Great Witcombe Romano-British villa


Heritage Category:
Scheduled Monument
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Date first listed:
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Ordnance survey map of Great Witcombe Romano-British villa
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The building or site itself may lie within the boundary of more than one authority.

Tewkesbury (District Authority)
Tewkesbury (District Authority)
Great Witcombe
National Grid Reference:
SO 89938 14251

Reasons for Designation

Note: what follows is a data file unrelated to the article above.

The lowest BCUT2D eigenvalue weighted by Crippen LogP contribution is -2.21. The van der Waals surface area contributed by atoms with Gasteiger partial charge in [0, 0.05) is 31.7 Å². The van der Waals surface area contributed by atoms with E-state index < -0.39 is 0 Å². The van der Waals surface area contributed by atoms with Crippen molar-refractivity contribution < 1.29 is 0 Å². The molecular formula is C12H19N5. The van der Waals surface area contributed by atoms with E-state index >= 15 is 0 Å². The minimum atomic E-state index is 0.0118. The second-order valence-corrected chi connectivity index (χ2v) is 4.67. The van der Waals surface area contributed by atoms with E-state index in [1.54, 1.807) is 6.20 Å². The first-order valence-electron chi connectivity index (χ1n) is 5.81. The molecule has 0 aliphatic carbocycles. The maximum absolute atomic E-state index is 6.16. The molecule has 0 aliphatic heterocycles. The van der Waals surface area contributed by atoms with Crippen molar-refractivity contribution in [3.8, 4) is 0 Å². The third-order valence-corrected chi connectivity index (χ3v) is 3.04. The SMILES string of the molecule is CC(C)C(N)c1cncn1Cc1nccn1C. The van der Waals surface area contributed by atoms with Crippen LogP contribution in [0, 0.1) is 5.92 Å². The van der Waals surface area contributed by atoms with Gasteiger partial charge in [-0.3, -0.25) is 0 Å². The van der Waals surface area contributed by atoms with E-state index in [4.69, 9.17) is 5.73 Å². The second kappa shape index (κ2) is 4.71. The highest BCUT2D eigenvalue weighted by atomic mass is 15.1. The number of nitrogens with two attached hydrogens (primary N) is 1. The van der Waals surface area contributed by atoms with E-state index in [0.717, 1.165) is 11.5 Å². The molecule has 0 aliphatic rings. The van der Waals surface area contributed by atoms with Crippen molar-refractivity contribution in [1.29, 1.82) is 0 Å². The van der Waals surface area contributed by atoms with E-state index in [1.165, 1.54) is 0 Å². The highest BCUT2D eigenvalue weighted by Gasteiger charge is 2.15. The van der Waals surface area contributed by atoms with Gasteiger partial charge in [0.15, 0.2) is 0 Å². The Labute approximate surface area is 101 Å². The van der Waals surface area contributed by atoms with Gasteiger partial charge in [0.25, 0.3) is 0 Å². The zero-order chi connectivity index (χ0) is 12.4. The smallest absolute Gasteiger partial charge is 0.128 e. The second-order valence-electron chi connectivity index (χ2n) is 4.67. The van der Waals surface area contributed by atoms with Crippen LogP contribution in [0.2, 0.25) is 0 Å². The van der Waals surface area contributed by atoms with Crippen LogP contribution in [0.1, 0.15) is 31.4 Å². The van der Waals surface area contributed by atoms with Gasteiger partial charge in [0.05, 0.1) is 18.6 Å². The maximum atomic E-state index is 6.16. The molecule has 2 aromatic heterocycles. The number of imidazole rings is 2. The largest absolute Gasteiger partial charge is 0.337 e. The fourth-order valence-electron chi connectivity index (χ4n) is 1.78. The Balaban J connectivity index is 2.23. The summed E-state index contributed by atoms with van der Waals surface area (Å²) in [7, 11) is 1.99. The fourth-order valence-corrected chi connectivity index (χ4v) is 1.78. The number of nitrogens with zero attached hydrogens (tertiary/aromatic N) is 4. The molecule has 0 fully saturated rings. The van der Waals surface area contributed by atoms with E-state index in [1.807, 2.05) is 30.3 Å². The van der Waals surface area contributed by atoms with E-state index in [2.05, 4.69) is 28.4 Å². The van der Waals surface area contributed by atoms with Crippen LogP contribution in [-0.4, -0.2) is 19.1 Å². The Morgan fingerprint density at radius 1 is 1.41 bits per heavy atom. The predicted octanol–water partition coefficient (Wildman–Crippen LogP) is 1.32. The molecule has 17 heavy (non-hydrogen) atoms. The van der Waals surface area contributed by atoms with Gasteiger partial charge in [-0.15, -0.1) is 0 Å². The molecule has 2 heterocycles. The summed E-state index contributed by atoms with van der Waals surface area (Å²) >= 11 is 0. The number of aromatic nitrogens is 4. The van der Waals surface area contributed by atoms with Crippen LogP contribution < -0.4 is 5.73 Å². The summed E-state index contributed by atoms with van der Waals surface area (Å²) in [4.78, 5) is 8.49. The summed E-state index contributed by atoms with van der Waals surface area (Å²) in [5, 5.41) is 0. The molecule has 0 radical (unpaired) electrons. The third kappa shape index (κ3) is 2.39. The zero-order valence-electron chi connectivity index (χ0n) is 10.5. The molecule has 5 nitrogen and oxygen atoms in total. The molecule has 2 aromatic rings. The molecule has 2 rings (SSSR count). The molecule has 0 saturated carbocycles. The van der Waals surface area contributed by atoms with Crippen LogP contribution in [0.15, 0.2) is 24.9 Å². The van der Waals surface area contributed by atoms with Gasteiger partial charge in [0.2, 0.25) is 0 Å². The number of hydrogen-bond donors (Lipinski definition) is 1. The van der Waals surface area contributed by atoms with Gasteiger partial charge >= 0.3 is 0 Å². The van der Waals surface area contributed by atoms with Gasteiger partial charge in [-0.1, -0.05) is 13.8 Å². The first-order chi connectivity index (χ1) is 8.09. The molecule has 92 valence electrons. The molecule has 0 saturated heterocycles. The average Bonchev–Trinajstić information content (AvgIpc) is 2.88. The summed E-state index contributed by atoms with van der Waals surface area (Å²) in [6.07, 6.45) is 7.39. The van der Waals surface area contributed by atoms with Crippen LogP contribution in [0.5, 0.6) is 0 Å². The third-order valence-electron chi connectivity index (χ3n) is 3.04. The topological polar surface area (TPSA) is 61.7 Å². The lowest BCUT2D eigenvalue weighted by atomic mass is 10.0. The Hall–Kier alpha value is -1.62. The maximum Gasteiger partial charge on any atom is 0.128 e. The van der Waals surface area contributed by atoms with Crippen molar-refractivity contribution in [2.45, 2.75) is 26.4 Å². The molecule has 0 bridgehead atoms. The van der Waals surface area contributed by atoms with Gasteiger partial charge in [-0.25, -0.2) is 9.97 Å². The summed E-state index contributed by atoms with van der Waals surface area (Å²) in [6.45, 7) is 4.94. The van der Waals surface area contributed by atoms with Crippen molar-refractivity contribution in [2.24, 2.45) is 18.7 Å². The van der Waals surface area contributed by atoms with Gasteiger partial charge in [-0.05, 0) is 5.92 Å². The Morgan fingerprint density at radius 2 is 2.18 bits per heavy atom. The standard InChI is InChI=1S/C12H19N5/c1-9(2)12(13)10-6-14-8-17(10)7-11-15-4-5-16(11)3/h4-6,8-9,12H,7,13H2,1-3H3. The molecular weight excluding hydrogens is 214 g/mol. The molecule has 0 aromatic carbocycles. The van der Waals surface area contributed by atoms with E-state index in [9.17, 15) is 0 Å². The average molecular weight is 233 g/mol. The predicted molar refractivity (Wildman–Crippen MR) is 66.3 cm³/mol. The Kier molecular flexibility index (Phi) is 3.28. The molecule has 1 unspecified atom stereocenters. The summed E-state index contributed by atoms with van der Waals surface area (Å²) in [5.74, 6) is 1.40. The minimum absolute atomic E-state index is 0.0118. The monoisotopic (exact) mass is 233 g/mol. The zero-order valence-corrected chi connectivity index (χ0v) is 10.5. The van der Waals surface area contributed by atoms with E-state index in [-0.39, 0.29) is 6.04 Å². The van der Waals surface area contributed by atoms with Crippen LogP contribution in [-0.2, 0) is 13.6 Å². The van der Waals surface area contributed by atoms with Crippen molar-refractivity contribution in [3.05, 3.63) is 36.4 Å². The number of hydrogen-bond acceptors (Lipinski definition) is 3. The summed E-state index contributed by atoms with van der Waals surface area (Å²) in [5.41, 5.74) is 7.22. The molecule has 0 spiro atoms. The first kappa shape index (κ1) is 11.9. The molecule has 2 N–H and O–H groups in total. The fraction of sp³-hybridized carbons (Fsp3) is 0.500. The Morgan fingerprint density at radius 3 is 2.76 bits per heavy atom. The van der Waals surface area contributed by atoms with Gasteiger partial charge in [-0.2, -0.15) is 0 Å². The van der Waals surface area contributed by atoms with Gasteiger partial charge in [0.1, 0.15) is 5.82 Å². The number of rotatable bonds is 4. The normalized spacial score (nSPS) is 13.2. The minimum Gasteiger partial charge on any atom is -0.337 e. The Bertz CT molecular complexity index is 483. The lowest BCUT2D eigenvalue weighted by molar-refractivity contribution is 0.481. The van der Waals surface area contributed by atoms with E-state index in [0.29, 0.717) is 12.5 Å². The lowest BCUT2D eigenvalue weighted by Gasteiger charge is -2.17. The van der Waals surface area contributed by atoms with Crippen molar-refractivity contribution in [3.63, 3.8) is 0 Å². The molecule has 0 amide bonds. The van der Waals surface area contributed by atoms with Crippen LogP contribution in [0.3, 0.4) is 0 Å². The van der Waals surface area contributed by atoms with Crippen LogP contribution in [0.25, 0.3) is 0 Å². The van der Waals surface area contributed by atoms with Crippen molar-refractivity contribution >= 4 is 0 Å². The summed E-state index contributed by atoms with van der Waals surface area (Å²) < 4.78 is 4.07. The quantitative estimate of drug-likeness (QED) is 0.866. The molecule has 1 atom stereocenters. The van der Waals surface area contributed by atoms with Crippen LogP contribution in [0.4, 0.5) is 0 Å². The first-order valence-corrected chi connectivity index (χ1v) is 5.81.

Romano-British villas were extensive rural estates at the focus of which were groups of domestic, agricultural and occasionally industrial buildings. The term "villa" is now commonly used to describe either the estate or the buildings themselves. The buildings usually include a well-appointed dwelling house, the design of which varies considerably according to the needs, taste and prosperity of the occupier. Most of the houses were partly or wholly stone-built, many with a timber-framed superstructure on masonry footings. Roofs were generally tiled and the house could feature tiled or mosaic floors, underfloor heating, wall plaster, glazed windows and cellars. Many had integral or separate suites of heated baths. The house was usually accompanied by a range of buildings providing accommodation for farm labourers, workshops and storage for agricultural produce. These were arranged around or alongside a courtyard and were surrounded by a complex of paddocks, pens, yards and features such as vegetable plots, granaries, threshing floors, wells and hearths, all approached by tracks leading from the surrounding fields. Villa buildings were constructed throughout the period of Roman occupation, from the first to the fourth centuries AD. They are usually complex structures occupied over several hundred years and continually remodelled to fit changing circumstances. They could serve a wide variety of uses alongside agricultural activities, including administrative, recreational and craft functions, and this is reflected in the considerable diversity in their plan. The least elaborate villas served as simple farmhouses whilst, for the most complex, the term "palace" is not inappropriate. Villa owners tended to be drawn from a limited elite section of Romano-British society. Although some villas belonged to immigrant Roman officials or entrepreneurs, the majority seem to have been in the hands of wealthy natives with a more-or-less Romanised lifestyle, and some were built directly on the sites of Iron Age farmsteads. Roman villa buildings are widespread, with between 400 and 1000 examples recorded nationally. The majority of these are classified as `minor' villas to distinguish them from `major' villas. The latter were a very small group of extremely substantial and opulent villas built by the very wealthiest members of Romano-British society. Minor villas are found throughout lowland Britain and occasionally beyond. Roman villas provide a valuable index of the rate, extent and degree to which native British society became Romanised, as well as indicating the sources of inspiration behind changes of taste and custom. In addition, they serve to illustrate the agrarian and economic history of the Roman province, allowing comparisons over wide areas both within and beyond Britain. As a very diverse and often long-lived type of monument, a significant proportion of the known population are identified as nationally important.